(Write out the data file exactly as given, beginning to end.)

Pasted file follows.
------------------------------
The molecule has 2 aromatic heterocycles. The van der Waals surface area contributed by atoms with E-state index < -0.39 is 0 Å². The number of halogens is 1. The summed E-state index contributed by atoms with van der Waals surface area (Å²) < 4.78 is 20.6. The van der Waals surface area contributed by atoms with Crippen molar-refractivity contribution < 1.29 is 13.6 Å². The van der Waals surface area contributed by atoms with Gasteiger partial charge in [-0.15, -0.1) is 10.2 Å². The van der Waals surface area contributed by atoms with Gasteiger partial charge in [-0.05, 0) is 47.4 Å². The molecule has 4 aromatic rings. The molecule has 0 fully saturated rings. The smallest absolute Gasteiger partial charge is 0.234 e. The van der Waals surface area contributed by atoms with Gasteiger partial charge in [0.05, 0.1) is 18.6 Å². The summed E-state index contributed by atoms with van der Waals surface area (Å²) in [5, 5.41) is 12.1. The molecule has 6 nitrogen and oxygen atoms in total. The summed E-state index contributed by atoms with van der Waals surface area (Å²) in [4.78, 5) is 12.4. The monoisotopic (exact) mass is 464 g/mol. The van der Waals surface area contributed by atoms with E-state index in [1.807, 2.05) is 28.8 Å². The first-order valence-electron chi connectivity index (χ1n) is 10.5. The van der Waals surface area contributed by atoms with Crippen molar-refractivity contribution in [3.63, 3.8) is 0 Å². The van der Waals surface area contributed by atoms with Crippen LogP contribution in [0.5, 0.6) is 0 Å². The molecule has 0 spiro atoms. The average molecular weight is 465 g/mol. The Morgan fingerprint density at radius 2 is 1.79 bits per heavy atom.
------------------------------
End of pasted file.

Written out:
The molecule has 2 aromatic heterocycles. The van der Waals surface area contributed by atoms with E-state index < -0.39 is 0 Å². The number of halogens is 1. The summed E-state index contributed by atoms with van der Waals surface area (Å²) < 4.78 is 20.6. The van der Waals surface area contributed by atoms with Crippen molar-refractivity contribution < 1.29 is 13.6 Å². The van der Waals surface area contributed by atoms with Gasteiger partial charge in [-0.15, -0.1) is 10.2 Å². The van der Waals surface area contributed by atoms with Gasteiger partial charge in [-0.05, 0) is 47.4 Å². The molecule has 4 aromatic rings. The molecule has 0 fully saturated rings. The smallest absolute Gasteiger partial charge is 0.234 e. The van der Waals surface area contributed by atoms with Gasteiger partial charge in [0.05, 0.1) is 18.6 Å². The summed E-state index contributed by atoms with van der Waals surface area (Å²) in [5, 5.41) is 12.1. The molecule has 6 nitrogen and oxygen atoms in total. The summed E-state index contributed by atoms with van der Waals surface area (Å²) in [4.78, 5) is 12.4. The monoisotopic (exact) mass is 464 g/mol. The van der Waals surface area contributed by atoms with E-state index in [1.807, 2.05) is 28.8 Å². The first-order valence-electron chi connectivity index (χ1n) is 10.5. The van der Waals surface area contributed by atoms with Crippen molar-refractivity contribution in [3.63, 3.8) is 0 Å². The van der Waals surface area contributed by atoms with Crippen LogP contribution in [0.5, 0.6) is 0 Å². The molecule has 0 spiro atoms. The average molecular weight is 465 g/mol. The Morgan fingerprint density at radius 2 is 1.79 bits per heavy atom.